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Year : 2010  |  Volume : 76  |  Issue : 3  |  Page : 296-297

Doc, I can't taste my food!

Department of Dermatology, PD Hinduja Hospital and MRC, Veer Savarkar Marg, Mahim, Mumbai - 400 016, India

Date of Web Publication4-May-2010

Correspondence Address:
Nina A Madnani
Department of Dermatology, PD Hinduja Hospital and MRC, Veer Savarkar Marg, Mumbai - 400 016
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Source of Support: None, Conflict of Interest: None

DOI: 10.4103/0378-6323.62989

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How to cite this article:
Madnani NA, Khan KJ. Doc, I can't taste my food!. Indian J Dermatol Venereol Leprol 2010;76:296-7

How to cite this URL:
Madnani NA, Khan KJ. Doc, I can't taste my food!. Indian J Dermatol Venereol Leprol [serial online] 2010 [cited 2020 Apr 4];76:296-7. Available from: http://www.ijdvl.com/text.asp?2010/76/3/296/62989


It is not often that a patient complains of ageusia to a dermatologist and rightly so. There are very few dermatological causes of ageusia. A quick reference in most dermatology textbooks reveals that this symptom is not listed.

A 63 year-old male presented to us with a sudden loss of taste since 15 days. He became aware of the loss when he was unable to appreciate sweet foods. In the following 2 days, he lost all taste sensations. This disturbing symptom made him visit an ENT specialist and then a dentist. A thorough clinical evaluation by both did not reveal a possible cause for the symptom. The patient was then referred to a neurologist to rule out a central nervous system involvement. A detailed neurological evaluation and magnetic resonance imaging of the brain was carried out. Both were normal. The patient finally visited us as a last resort. A detailed history revealed that the patient was hypertensive and was taking treatment for the same since 5 years. Two months prior to the loss of taste, he was started on terbinafine 250 mg daily, for a suspected onychomycosis. Clinical examination revealed psoriatic plaques over his elbows and knees. An objective assessment of his taste function revealed complete loss of taste on both anterior and posterior parts of the tongue. Olfactory evaluation was normal. All hematological parameters were within the normal range. Because terbinafine was the only new medication at the time of developing ageusia, we advised him to stop the drug. Over the next few weeks, the patient gradually recovered his taste function. Taste function evaluation on follow-up after 1 month showed an improved recognition for sweet, salt and sour. His bitter taste sensation had not yet recovered. The temporal association of taste loss on starting terbinafine and its recovery on stopping the drug suggests that reversible ageusia in our patient was induced by terbinafine.

Alteration in the sense of taste may be due various central (involvement of the "Taste area" in the temporal lobe) or peripheral (changes in the receptor cell [taste buds] function as in xerostomia or damage to the gustatory afferents in the facial or the hypoglossal nerve, as a complication of tonsillectomy, uvulopalatopharyngoplasty or Bell's palsy) causes. [1] Drugs account for the most common cause of dysgeusia and a few culprit drugs include clopidogrel, enalapril, interferon, hydroxychloroquine and doxorubicin. Among the antimicrobials, terbinafine-induced ageusia has been well documented. The exact mechanism for this side-effect of terbinafine remains unknown but Richard and Boris hypothesize that terbinafine alters the cell structure/function of taste-related neurons by way of inhibition of the cholesterol synthesis pathway. [2] Old age (more than 55 years) and a low body mass index (BMI) (<21 kg/m 2 ) are considered as predisposing factors with a mean latent period between first intake of terbinafine and taste loss of 35 days. [3] Our patient was 62 years old with a BMI of 25 kg/m 2 and had developed taste loss within 40 days of starting terbinafine. Most reported cases had a reversible loss of taste and most patients regain complete function within 4 months of stopping the drug. However, Bong et al. reported a patient failing to regain taste function even 3 years after discontinuation of the drug. [4] Bitter taste is the first to be affected and is the last to come back while sweet goes later and is the first to come back. A possible explanation could be that fewer fibers carry bitter taste signals while a larger number of fibers carry the sweet sensation signals. Our patient has now had a complete recovery of his sweet taste function and 50% of the sour and salty taste functions. The bitter taste function is still absent.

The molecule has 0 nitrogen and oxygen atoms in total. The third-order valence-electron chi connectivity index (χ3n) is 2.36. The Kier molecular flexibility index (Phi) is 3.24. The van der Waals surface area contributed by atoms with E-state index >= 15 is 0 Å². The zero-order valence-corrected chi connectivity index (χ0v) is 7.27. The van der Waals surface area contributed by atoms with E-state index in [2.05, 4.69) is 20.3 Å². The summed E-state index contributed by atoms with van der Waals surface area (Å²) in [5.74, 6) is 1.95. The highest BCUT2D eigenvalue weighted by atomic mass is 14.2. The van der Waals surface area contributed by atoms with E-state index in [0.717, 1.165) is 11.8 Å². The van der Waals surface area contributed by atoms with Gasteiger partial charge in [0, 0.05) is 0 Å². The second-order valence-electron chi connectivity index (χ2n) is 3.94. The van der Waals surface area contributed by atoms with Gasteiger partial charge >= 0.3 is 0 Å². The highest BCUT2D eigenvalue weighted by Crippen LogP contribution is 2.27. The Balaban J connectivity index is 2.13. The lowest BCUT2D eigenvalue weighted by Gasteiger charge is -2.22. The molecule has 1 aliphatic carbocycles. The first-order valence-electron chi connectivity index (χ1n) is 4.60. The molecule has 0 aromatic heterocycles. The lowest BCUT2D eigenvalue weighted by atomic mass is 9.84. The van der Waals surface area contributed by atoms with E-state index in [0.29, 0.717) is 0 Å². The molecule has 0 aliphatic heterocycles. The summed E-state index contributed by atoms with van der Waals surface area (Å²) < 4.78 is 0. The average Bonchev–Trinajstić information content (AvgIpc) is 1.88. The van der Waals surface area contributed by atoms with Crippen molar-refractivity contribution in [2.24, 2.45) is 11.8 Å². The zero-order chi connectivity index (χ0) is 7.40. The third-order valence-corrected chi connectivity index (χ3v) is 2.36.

A pubmed search for reported cases of ageusia from India drew a blank and so this is possibly the first reported case. This highlights the rare possibility of a drug-induced loss of taste function, which every physician should be alert about.

  References Top

1.Lalwani AK, Snow JB. Disorders of smell, taste and hearing. In: Braunwald, Fauci, Kasper, Hauser, Loango, Jameson, editors. Harrison's Principles of Internal Medicine 15 th ed. New York: McGraw Hill; 2001. p. 180  Back to cited text no. 1      
2.Doty RL, Haxel BR. Objective assessment of terbinafine-induced taste loss. Laryngoscope 2005;115:2035-7.  Back to cited text no. 2  [PUBMED]  [FULLTEXT]  
3.Doty RL, Bromley SM. Effects of drugs on olfaction and taste. Otolaryngol Clin North Am 2004;37:1229-54.  Back to cited text no. 3  [PUBMED]  [FULLTEXT]  
4.Bong JL, Lucke TW, Evans CD. Persistent impairment of taste resulting from terbinafine. Br J Dermatol 1998;139:747-8.  Back to cited text no. 4  [PUBMED]  [FULLTEXT]  


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